Douglas Haig (Brian Skoloff/AP Images)

An Arizona man who sold hundreds of rounds of ammunition to the gunman who killed 58 people in Las Vegas last year was charged Friday with manufacturing armor-piercing bullets in violation of federal law.

Although it is not clear whether his bullets were used in the Oct. 1, 2017, attack, Doug Haig was charged in federal court because he didn’t have a license to manufacture that type of ammunition, CNN reports.

Haig was charged shortly before holding a news conference Friday, saying that he couldn’t “detect anything wrong” with Stephen Paddock when he sold him 720 rounds of ammo.

“I couldn’t detect anything wrong with this guy,” Haig said. “He told me exactly what he wanted. I handed him a box with the ammunition in it, and he paid me and he left.”

CBS News reports that Haig, 55, said he met Paddock at a Phoenix gun show in the weeks before the shooting. The aerospace engineer reportedly sold ammunition as a “hobby” for about 25 years.

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He has reportedly closed his business.

Court documents reveal that Haig sold Paddock “tracer bullets,” which contain a pyrotechnic charge that illuminates the path of fired bullets so that shooters can see whether their aim is correct.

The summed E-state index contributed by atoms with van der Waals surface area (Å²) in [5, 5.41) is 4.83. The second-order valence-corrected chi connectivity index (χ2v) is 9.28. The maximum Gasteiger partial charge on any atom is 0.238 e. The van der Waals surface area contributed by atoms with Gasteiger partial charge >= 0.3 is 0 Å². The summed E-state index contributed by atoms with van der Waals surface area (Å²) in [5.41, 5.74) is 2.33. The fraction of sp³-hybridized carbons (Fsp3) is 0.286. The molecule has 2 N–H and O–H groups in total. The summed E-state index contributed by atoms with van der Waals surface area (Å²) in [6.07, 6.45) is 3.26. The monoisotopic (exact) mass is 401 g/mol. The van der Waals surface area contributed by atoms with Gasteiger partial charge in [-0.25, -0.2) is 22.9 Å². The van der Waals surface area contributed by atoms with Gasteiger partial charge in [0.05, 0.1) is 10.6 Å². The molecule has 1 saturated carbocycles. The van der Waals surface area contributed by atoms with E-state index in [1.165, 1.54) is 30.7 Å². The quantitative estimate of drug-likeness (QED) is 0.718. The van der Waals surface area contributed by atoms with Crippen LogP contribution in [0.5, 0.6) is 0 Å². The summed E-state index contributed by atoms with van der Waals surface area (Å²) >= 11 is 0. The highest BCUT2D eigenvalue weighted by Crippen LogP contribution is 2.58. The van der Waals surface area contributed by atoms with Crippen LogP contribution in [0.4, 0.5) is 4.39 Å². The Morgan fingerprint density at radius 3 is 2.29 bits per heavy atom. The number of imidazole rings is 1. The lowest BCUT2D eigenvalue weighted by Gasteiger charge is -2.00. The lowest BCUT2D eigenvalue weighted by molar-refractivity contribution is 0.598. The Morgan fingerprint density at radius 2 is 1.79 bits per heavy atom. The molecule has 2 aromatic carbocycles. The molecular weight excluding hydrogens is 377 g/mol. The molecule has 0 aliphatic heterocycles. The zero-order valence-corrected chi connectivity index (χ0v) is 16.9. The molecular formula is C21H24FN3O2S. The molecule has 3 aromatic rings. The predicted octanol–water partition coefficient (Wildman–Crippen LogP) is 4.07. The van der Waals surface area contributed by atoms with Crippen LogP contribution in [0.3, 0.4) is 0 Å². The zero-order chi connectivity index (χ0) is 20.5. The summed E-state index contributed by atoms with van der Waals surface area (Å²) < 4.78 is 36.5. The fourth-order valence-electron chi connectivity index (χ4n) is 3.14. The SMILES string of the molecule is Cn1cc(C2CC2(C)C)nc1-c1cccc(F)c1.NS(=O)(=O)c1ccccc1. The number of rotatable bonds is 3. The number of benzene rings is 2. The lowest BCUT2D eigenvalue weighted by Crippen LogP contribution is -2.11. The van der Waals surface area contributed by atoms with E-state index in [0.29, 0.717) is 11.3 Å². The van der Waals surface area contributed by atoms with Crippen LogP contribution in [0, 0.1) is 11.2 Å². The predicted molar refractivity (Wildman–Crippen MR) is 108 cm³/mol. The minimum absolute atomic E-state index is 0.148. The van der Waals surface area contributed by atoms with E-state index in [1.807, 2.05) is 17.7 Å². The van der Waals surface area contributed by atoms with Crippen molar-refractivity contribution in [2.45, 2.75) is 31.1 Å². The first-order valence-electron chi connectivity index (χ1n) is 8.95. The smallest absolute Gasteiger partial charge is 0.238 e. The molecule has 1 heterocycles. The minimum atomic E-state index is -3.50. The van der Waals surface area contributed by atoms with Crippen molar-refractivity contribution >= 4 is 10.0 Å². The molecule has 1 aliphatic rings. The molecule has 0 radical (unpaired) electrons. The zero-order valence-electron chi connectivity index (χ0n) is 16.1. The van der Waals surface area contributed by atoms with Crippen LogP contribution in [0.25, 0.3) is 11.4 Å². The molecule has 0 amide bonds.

Unsurprisingly, Haig takes no responsibility for his part in the attack, which is being called the deadliest mass shooting in modern U.S. history.

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“I had no contribution to what Paddock did,” Haig said, adding, “I had no way to see into his mind.”

Paddock allegedly told Haig that “he was going to go out to the desert to put on a light show, either with or for his friends. I can’t remember whether he used the word ‘with’ or ‘for.’ But he said that he was going out at night to shoot it with friends.”

Haig said that he has received unwanted media attention and death threats since his name was mistakenly released (it was not redacted) in court documents.

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He was released on his own recognizance and is due back in court Feb. 15 for a preliminary hearing. Haig faces up to five years in prison and a $250,000 fine.